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Does America Suck At Globalization?

You might think that we’re shipping out so many Cokes and Big Macs that we’re remaking the world in our image, but it turns out we might not be very good at reaching the developing world with our products.

Does America Suck At Globalization?

The story’s been told countless times: Globalization by America’s corporations has created the world in its image, no matter if you’re in London or Luanda. Travel anywhere abroad and you’ll find the familiar comforts of home: like fast food, Coca-Cola and rap music.

But it turns out that American companies are not really that great at globalization, particularly in the emerging economies where most of the world’s economic growth is currently happening. That’s the argument in a forthcoming paper by Tufts economist Bhaskar Chakravorti, which was summarized by Quartz’s Tim Fernholz earlier this week.

Some key points from Chakravorti’s argument include the following stats:

Despite the ubiquity of American brands abroad, U.S. companies only make about 7% of their revenue from markets in the devleoping world. That’s not very much when those markets now account for 36% of the globe’s GDP and two-thirds of global economic growth.

Compare the paltry 7% of revenue that U.S. companies absorb from emerging markets to the 17% of revenue the top 100 companies in the overall developed world earned in emerging markets. (And then compare it to just European companies, who make a whopping 25% of their income in emerging markets.)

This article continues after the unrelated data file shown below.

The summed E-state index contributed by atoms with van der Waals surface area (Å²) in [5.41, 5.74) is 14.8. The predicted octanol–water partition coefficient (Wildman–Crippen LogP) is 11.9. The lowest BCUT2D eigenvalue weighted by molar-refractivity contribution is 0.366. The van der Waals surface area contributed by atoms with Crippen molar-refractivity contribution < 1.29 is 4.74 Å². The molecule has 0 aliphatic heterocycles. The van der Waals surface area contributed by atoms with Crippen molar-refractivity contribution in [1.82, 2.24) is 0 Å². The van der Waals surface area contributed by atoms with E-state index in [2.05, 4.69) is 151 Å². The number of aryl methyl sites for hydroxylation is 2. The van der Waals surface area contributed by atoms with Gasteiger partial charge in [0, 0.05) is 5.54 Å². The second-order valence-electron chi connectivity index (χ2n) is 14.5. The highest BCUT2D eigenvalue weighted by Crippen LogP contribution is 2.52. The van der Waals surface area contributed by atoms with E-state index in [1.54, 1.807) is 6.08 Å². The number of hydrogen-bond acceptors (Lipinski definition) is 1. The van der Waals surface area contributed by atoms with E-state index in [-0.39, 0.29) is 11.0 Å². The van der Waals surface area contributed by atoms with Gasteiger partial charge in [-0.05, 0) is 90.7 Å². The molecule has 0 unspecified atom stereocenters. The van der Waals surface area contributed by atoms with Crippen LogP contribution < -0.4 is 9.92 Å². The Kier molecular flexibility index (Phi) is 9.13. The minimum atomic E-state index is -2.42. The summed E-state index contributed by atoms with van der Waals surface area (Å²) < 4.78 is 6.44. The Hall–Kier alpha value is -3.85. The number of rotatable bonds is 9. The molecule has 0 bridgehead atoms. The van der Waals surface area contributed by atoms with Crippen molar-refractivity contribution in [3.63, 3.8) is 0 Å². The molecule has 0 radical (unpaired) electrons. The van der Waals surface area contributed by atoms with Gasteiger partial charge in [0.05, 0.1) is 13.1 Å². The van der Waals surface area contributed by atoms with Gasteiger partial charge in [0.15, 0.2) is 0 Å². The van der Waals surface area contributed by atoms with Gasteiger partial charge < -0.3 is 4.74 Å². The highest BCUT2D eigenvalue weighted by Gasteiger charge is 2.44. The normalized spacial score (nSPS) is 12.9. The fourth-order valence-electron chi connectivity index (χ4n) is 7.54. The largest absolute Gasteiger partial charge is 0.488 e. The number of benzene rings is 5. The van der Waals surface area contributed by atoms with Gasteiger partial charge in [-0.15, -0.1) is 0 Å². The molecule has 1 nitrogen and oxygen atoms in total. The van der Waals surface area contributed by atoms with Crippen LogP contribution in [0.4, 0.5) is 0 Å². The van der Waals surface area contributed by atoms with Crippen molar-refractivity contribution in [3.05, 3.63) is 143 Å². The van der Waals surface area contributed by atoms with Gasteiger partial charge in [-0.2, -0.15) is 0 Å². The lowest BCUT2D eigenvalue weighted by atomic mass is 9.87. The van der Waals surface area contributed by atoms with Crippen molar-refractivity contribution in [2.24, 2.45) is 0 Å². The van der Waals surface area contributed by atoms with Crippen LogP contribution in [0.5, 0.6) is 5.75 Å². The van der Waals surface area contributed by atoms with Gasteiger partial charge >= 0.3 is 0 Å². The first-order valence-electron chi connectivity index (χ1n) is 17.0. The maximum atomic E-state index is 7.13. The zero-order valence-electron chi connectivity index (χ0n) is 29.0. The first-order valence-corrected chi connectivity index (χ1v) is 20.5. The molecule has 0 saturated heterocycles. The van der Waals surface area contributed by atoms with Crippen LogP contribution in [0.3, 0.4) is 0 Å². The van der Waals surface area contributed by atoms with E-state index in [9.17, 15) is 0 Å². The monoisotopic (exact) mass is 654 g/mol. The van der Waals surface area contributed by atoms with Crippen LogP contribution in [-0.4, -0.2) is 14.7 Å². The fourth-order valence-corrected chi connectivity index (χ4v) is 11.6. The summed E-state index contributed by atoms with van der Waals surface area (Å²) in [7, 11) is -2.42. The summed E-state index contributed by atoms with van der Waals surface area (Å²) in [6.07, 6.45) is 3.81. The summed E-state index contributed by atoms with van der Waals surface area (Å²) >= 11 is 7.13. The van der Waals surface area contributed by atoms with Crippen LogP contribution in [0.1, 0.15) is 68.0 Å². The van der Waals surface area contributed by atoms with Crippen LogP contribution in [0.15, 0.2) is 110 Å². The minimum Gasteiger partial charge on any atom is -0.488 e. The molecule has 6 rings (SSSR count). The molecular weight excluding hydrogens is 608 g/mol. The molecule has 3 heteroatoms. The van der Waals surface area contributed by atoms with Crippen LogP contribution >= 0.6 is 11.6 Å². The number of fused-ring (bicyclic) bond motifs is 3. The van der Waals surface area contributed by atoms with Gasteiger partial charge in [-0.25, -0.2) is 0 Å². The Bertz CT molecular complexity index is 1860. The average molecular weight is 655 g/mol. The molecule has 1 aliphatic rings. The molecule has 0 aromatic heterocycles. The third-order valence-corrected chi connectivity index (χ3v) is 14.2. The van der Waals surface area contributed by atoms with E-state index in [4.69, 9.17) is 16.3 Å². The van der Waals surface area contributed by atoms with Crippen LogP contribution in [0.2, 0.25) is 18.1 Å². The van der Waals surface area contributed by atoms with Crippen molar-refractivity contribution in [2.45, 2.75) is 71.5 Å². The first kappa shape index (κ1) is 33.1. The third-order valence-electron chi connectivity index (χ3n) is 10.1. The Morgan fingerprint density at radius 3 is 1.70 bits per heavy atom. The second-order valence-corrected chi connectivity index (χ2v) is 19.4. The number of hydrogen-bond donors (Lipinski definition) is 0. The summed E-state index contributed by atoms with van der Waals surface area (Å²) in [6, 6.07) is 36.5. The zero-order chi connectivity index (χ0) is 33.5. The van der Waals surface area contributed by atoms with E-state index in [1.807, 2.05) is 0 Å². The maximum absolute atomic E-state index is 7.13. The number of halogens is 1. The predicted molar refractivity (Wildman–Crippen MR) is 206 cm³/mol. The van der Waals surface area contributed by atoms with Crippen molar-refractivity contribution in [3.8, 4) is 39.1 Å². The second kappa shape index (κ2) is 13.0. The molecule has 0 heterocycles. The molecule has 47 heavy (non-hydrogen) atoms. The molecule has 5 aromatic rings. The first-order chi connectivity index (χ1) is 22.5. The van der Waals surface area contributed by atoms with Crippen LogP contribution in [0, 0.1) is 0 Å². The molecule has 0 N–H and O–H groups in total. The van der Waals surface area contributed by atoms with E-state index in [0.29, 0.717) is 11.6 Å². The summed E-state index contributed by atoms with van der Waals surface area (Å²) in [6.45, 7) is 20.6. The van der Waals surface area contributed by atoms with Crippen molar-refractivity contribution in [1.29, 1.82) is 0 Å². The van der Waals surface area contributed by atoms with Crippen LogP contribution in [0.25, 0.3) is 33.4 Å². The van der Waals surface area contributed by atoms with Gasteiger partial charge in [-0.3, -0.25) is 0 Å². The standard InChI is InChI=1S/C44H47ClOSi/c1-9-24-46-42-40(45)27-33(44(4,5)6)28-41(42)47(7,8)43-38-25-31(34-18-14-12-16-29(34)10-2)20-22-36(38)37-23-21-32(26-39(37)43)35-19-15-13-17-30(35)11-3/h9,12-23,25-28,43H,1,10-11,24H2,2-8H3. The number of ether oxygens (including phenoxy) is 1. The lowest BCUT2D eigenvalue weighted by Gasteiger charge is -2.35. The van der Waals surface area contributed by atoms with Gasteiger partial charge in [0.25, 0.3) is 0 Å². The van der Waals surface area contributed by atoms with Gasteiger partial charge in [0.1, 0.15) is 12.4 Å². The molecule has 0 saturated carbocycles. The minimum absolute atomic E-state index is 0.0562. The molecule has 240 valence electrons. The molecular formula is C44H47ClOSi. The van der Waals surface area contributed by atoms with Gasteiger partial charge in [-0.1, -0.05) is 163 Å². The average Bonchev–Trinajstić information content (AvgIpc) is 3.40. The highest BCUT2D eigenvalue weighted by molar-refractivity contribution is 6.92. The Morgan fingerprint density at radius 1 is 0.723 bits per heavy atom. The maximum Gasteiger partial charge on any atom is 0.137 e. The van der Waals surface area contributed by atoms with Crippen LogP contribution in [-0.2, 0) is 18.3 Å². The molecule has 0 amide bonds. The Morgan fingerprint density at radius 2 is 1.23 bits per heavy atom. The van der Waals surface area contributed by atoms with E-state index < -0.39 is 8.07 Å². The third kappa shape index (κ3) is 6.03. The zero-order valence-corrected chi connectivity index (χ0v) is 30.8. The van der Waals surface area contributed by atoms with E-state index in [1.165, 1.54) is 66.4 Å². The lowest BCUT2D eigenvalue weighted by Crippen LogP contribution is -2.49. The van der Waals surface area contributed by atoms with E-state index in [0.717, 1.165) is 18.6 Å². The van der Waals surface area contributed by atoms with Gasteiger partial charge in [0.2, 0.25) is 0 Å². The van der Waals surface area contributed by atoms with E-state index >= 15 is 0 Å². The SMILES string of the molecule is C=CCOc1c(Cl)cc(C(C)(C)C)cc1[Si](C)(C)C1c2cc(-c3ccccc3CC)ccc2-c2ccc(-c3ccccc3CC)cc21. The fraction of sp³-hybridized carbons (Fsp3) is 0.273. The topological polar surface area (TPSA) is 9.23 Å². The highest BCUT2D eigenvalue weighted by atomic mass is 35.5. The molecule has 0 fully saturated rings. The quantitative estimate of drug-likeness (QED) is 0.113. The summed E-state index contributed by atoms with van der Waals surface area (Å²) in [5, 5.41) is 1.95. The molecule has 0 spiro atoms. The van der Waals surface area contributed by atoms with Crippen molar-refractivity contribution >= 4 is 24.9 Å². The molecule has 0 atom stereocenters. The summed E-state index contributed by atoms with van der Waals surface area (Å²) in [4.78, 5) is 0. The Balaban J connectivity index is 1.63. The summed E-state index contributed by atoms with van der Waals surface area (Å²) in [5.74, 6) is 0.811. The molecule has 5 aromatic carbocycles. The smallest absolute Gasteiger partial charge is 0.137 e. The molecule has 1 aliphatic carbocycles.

Why are U.S. companies lagging way behind other developed countries when it comes to penetrating emerging markets or, in a word, globalizing? Chakravorti gives three main reasons:

  • The tendency of U.S. companies to focus on the domestic market. It’s a big country after all. Some companies’ attitude could be summed up as "Why make money abroad when you can make it here?"
  • An emphasis on standardization of products, which means U.S. companies ignore the reality that they need to produce different products at different price-points not just for different countries, but within a single country. (Rural farmers in Kenya obviously have different needs and levels of income than the educated elite in the capital, but U.S. companies might not be ready to deal with that complexity.)
  • The fact that the U.S. doesn’t have a real history of colonizing (just invading and/or otherwise bossing around) other regions. For countries like France, those relationships immediately evolved turned into economic ones after the colonies gained independence.

The study is interesting—not only because it shows that the American companies aren’t nearly as dominant abroad as people tend to think they are or as they could be, but it’s proof that the U.S. will clearly fall behind unless companies adopt more creative approaches to serve a more diverse set of consumers in the world’s fastest growing markets.

When it comes to globalization, it seems that America may be better at exporting its ideas, its culture, and its dreams than its products.

Get the full story on Quartz.